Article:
Working/Learning carnival: the latest session

Ceol agus craic.The Irish word seisiún means a casual gathering where people play (mostly traditional) music.  Sessions are often instrumental, but there are singing sessions and mixed sessions.

As The Field Guide to the Irish Music Session says, it’s a way to celebrate a common interest together in a relaxed, informal setting.  You don’t fret about what’s the right thing to do–you pick it up along the way.

Sessions are at least as much for the musicians as for anyone who happens to drop in to listen. Which is as good a way as any to think about this edition of the Working/Learning blog carnival:

  • Karyn Romeis starts with “a bit of a rambling romp” (her words): Learning?  Work? Her own passion for learning is such that she doesn’t think it should be separate from her job, and even prompted her to form her own consultancy.
  • Manish Mohan has taken up a new instrument and shows what he knows in Twitter, Twitter Everywhere…
  • The anthem of Ireland is Amhrán na bhFiann (The Soldier’s Song)—martial, but less thoughful than  Richard Nantel‘s post, Dinner Conversation Turns to War.  In part he’s examining a dilemma: preparing people thoroughly to build skills they may never have to use.
  • Clark Quinn’s post fits right into the spirit of a session: Do What You Love, Love What You Do.  One thing he examines is the question of what makes learning fun, and therefore someone you want to do.  He’s not talking about rubber chickens or noisemakers.
  • Jane Bozarth builds on a 24-year tradition: a group of people who are determined to “stamp out bad training.”  In asking Wherefore Passion?, she’s looking at what makes people passionate about their profession.
  • Shanta Rohse is aware that you don’t read sheet music during a session.  Digital Literacy: Reading Signs along the Way is her exploration of what skills learners need if they want to join in successfully.  Workplaces should take note: if you don’t encourage engagement, people may go elsewhere to engage.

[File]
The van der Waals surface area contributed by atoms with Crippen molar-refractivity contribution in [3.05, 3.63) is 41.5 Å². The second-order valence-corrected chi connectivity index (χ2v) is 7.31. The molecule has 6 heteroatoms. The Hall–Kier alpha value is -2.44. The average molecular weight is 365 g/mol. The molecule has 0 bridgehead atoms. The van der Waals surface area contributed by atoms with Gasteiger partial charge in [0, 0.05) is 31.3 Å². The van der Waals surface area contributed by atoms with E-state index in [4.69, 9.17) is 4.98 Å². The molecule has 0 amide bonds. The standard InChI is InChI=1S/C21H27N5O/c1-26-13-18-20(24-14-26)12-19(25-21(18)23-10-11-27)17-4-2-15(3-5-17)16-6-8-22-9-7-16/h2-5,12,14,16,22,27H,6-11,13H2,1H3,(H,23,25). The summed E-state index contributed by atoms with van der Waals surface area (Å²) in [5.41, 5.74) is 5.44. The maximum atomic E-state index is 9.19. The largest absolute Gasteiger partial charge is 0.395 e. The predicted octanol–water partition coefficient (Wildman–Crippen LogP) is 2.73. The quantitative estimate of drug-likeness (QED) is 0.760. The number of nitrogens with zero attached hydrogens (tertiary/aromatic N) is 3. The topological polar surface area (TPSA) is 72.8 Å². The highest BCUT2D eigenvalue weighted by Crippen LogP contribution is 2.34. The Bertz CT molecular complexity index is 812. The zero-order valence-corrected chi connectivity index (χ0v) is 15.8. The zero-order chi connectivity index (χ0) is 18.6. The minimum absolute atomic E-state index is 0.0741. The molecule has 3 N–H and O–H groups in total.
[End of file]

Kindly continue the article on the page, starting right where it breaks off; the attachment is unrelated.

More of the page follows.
• Cammy Bean has a great title for her contribution: Learning to Work, Working to Learn.  She’s got a rare break between urgent projects and is using the time to see what she can see.  There’s tinkering, inspiration, revisiting, documenting–she’s busier than when she’s busy.
  • Joan Vinall-Cox‘s A Little Learning Is… looks at the path she’s followed thanks to “little learnings” over time.  Colleagues, like the other musicians in a session, help us learn more and see how much more we can learn.
  • Ken Carroll considers early-career epiphanies leading to An Enduring Insight.  Not “what are the structures of the English language,” for example, but how can we help people learn a language?
  • Tradition is an important part of a session, as is the renewal of the tradition in today’s world.  Dave Lee joins the carnival with My Grandfather’s Advice, where he looks at how his own career has developed in no small part because of that advice.
  • Sessions aren’t supposed to be complicated, but they benefit from skill (which can include the mastery of complexity — like  Davy Spillane on the uilleann pipes).  My own post, Analyzing Tasks with Paradigming, gives examples of techniques I’ve used to make complexity…well, if not less complex, then easier to grasp.

CC-licensed photo of a seisiún at O’Neill’s in Manhattan by JimmyOKelly.

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